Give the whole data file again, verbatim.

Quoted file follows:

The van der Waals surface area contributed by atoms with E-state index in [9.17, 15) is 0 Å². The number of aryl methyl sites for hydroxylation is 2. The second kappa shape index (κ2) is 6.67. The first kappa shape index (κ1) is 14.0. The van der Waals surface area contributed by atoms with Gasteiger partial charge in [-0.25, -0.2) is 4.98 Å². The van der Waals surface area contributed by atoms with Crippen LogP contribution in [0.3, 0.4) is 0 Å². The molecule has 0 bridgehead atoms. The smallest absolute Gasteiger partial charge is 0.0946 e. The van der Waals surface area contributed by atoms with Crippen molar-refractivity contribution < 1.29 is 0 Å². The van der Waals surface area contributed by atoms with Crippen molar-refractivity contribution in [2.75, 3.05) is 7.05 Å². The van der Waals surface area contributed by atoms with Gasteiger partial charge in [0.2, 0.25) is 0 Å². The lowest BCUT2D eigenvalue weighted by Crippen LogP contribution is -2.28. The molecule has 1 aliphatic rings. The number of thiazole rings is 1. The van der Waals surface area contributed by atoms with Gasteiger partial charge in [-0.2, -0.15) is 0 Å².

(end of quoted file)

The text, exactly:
The van der Waals surface area contributed by atoms with E-state index in [9.17, 15) is 0 Å². The number of aryl methyl sites for hydroxylation is 2. The second kappa shape index (κ2) is 6.67. The first kappa shape index (κ1) is 14.0. The van der Waals surface area contributed by atoms with Gasteiger partial charge in [-0.25, -0.2) is 4.98 Å². The van der Waals surface area contributed by atoms with Crippen LogP contribution in [0.3, 0.4) is 0 Å². The molecule has 0 bridgehead atoms. The smallest absolute Gasteiger partial charge is 0.0946 e. The van der Waals surface area contributed by atoms with Crippen molar-refractivity contribution < 1.29 is 0 Å². The van der Waals surface area contributed by atoms with Crippen molar-refractivity contribution in [2.75, 3.05) is 7.05 Å². The van der Waals surface area contributed by atoms with Gasteiger partial charge in [0.2, 0.25) is 0 Å². The lowest BCUT2D eigenvalue weighted by Crippen LogP contribution is -2.28. The molecule has 1 aliphatic rings. The number of thiazole rings is 1. The van der Waals surface area contributed by atoms with Gasteiger partial charge in [-0.2, -0.15) is 0 Å².